Kuala Lumpur

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I can now understand why most people think Singapore is clean and easy to navigate: by comparison, Kuala Lumpur is a messy city and a chaotic capital.

We stayed right in the heart of Chinatown, a couple of blocks from Jalan Petaling, a busy night market jam-packed with vendors of all kinds of counterfeit goods and small eateries. By day, there is barely any room to step on the sidewalk, since it is the top-choice parking spot for drivers. By night, there isn’t any sidewalk: gas bottles are attached to small stoves and cooks fry mee (noodles) and nasi (rice) on the street, and the little room left is taken by orange plastic chairs and late-night passer-by.

Kuala Lumpur is a pedestrian’s nightmare. The city is sliced by freeways on the ground and the train/LRT above ground. There seems to be a construction site at every corner. Crossing the street is best done with both eyes closed and a prayer book in hand, as you try to dodge trucks, cars, irate taxi drivers and motorbikes. The pedestrian green light, a flashing animated little stick figure that runs, sums it all up: run like hell.

Yet it is a fascinating place. People are pretty laid-back and very friendly. Food is great. The mix of old and new, as well as the cultural melting-pot, is mind-boggling. Indians, Chinese and Malays, Hinduism, Buddhism and Islam seem to get along. I’m sure it is partially because they have to, but it is still an interesting sight.

China and India, the two Asian giants, have never been that close, politically and culturally. Ghandi and Mao’s “friendship’ lasted about three years, and many border disputes have plagued the relation between the two countries. To put it plainly, both cultures are extremely different, kind of like two long-lost siblings. To see Chinatown by Little India, baozi by Indian curry, is fascinating to me.

I have been into many Buddhist temples and various churches and cathedrals, and Kuala Lumpur gave me the chance to visit both a Hindu temple and a mosque. It’s funny that every religion has different rules regarding the proper dress code: in Singapore, at the Buddhist temple, I had to cover my arms and shoulders, and this time it was my head (for the mosque) and I had to take off my shoes to step into the Hindu temple. The mosque was very intriguing for me, both because non-Muslims aren’t usually allowed in and because of all the bad press Islam is getting as a religion. As a non-militant atheist, I consider religion a personal choice—only proselytism and taking whatever holy book literally bothers me.

We wanted to visit the Petronas Tower but unfortunately, the sky-walk was closed for the week, so we had to observe them from the ground. Pretty amazing building—I wonder how it stays so shiny, considering the pollution and the dust!

You can see the complete set of pictures taken in Malaysia on Flickr.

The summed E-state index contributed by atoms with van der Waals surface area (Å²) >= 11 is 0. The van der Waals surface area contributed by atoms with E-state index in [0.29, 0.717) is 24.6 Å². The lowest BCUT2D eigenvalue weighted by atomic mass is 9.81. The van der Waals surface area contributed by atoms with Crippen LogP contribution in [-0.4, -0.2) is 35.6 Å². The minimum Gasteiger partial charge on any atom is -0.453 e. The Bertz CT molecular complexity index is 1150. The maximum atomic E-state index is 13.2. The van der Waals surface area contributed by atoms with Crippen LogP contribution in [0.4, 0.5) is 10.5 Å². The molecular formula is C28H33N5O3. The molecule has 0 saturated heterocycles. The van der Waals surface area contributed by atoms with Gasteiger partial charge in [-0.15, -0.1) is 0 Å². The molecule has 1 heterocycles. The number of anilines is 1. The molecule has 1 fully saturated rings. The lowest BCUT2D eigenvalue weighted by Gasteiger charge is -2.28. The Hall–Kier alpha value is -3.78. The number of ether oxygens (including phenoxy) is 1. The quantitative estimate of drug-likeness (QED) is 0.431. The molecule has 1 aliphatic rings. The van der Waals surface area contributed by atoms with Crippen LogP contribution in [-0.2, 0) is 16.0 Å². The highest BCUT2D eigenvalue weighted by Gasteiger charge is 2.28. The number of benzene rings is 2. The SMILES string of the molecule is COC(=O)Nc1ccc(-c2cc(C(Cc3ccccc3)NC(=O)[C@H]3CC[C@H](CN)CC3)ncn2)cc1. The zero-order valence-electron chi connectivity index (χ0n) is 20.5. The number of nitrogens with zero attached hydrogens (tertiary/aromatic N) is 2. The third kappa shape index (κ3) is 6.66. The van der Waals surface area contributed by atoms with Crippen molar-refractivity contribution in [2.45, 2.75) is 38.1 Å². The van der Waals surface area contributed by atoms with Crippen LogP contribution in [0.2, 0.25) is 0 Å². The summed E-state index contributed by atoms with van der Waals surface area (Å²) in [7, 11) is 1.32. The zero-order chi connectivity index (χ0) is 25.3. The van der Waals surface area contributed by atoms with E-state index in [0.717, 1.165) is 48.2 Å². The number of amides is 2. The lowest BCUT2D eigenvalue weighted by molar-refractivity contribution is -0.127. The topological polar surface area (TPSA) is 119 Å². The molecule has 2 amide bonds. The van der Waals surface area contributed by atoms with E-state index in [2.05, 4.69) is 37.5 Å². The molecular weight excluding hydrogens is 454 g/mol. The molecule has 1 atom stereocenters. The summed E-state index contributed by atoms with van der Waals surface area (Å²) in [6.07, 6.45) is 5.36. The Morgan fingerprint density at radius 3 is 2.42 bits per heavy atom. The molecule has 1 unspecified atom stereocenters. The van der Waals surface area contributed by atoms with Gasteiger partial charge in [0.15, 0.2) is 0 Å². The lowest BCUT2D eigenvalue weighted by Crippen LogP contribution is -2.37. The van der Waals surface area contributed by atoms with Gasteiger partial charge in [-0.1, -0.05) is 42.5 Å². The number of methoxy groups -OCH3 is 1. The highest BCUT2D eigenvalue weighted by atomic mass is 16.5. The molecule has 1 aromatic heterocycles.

In Malaysia!


Malaysians love their motorbike...

Around Petaling

Death for Drug Traffickers

Petronas Towers

Petronas Towers

The Old Jail

Kuala Lumpur

Masjid Jamek

In The Mosque

Malaysian Women


Street Traffic

Malaysian Women

Kuala Lumpur Public Transport


About Author

French woman in English Canada. World citizen, new mom, traveler, translator, writer and photographer. Looking for comrades to start a new revolution.


  1. KL has this notorious traffic jam, as with other big cities in developing countries. So I can understand why you say it’s messy, esp if compared to Singapore which is always so clean and preen.

    The graffiti looks cool! And you look so adorable in a headscarve! Haha! I haven’t visited the Jamek Mosque before – and what the heck, I’ve not been to KL for more than 10 times in my whole life! 😛

  2. Hmm… KL is pedestrians’ nightmare? You haven’t been to Vietnam yet.

    Hey, you expose your hair in the mosque! That’s not the right way to wear head scarves.

  3. Hey Zhu,

    You look good with a scarf upon your head. It suits you (anyway, I think that scarves suit any women).

    I loved the photos: diversity is such a marvellous thing (I thank God everyday for the world’s beauty, despite all things).


  4. @kyh – I guess I was surprised because even though Beijing has traffic jams, the streets are a bit “communist-style”, i.e. straight and wide. So traffic jams don’t affect pedestrians that much. But in KL, sometimes we just weren’t sure where to step!

    @khengsiong – 😆 I didn’t tie the headscarf, one of the Muslim guys at the entrance did it for me. I guess he did it wrong?!

    @Sidney – Thank you!

    @Max Coutinho – Well, I definitely would have a hard time getting used to the scarf on a daily basis, but it is a normal thing to do when stepping into a Mosque.

    @Linguist-in-Waiting – Really? Makes me want to go there!

  5. What? Zhu was in Kuala Lumpur?
    If I’d checked your blog a couple of days earlier, we could have met here in KL, so frustrated Zhu, and hope you still remember me. I was away from blogging for many months due to a couple of reasons and just paid a visit today. I’m planning to spend some time for blogging this year. Sorry that I didn’t keep in touch with you while I was away, life was so hectic.

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